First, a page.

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Credit Card Hacker Pleads Guilty

Rogelio Hackett Jr. faces 12 years in prison and $500,000 in fines for selling 675,000 credit card numbers used to generate more than $36 million in fraudulent transactions.

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The Department of Justice announced Thursday that an accused hacker has pleaded guilty to "trafficking in counterfeit credit cards and aggravated identity theft."

The accused, Rogelio Hackett Jr., 26, who's from the country of Georgia, faces 12 years in prison and $500,000 or more in related fines.

According to court documents, "a federal search warrant executed on the defendant's residence on June 30, 2009, located 676,443 stolen credit card accounts on the defendant's computers and in his email accounts." Authorities said they also found 100 counterfeit cards, and the equipment required for making such cards, including "an embosser, a tipper, and a credit card printer."

Credit card companies said that the stolen numbers--which Hackett would largely have sold to criminals--generated fraudulent charges that totaled $ 36.6 million.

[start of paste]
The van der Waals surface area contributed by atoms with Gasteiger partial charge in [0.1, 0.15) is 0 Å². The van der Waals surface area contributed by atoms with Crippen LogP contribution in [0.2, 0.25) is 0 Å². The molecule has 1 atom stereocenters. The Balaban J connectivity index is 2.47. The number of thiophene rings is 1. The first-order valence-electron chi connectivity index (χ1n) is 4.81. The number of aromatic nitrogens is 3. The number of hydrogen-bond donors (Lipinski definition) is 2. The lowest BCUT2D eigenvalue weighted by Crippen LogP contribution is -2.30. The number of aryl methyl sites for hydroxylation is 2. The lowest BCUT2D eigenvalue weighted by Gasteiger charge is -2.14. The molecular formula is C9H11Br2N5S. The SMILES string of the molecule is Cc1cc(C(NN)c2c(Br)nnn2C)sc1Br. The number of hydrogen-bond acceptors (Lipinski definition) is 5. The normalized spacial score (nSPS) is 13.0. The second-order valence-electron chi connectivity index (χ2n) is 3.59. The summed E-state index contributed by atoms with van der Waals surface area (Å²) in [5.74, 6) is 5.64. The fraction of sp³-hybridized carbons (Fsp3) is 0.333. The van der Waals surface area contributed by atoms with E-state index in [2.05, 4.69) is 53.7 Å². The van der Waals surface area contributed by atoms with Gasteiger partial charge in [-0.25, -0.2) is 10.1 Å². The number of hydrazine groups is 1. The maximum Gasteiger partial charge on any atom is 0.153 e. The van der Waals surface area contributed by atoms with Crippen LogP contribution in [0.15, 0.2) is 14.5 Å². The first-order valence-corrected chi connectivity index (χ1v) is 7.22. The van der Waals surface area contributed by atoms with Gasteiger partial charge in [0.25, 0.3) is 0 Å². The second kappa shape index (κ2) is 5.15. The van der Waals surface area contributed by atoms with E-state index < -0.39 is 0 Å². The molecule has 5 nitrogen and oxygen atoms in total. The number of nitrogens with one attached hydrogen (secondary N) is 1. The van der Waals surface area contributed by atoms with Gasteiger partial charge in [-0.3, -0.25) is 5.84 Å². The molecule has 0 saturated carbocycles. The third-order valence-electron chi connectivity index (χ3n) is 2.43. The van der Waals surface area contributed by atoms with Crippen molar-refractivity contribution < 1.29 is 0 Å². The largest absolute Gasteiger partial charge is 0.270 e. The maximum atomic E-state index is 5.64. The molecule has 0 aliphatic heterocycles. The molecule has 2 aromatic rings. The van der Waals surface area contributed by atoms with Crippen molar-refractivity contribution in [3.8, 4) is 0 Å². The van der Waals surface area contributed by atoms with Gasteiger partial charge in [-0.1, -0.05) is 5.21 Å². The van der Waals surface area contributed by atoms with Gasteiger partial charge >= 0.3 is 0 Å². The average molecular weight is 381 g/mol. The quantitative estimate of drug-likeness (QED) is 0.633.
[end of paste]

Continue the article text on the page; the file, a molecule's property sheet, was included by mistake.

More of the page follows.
Hackett began hacking for profit in 2002, after demonstrating his skills in Internet Relay Chat (IRC) chat rooms in the late 1990s, and regularly exploited SQL database vulnerabilities to access and download credit card information, said prosecutors. According to court documents, for example, Hackett broke into the database of an unnamed online ticketing services provider and stole 359,661 pieces of credit card data. Prosecutors also said that Hackett himself began buying stolen credit card information over the Internet from people in the United States, Ukraine, and Russia, beginning in May 2008.

Selling credit card data can be a lucrative business, with prosecutors estimating that Hackett's total haul was more than $100,000. As a result, he was able to rely on "carding"--selling credit card data--and identity theft as his only sources of income for several years before his arrest.

How much is stolen credit card data worth? Hackett charged between $20 and $25 per stolen account, netting more than $70,000 from selling stolen credit card before his arrest, and also received between $30,000 and $50,000 via fraudulent Western Union orders, said prosecutors. In addition, he'd sometimes swap stolen credit cards to criminals who then purchased gift cards for him.

Hackett's sales of credit card data came to the attention of the Secret Service via IRC chat rooms and carding forums, said prosecutors. His undoing ultimately came from selling 25 counterfeit credit cards for $630 to an undercover Secret Service agent in June 2009, followed by a sale of 15 cards for $550 to another agent.

While Hackett was arrested in 2009, credit data continues to be a prized commodity. Kaspersky Lab senior security researcher Kurt Baumgartner, speaking at a press event earlier this year, said that "the most valuable data right now is related to quick returns: credit card numbers, mother's maiden name, date of birth, how recently the credit card was stolen, how much it's worth."

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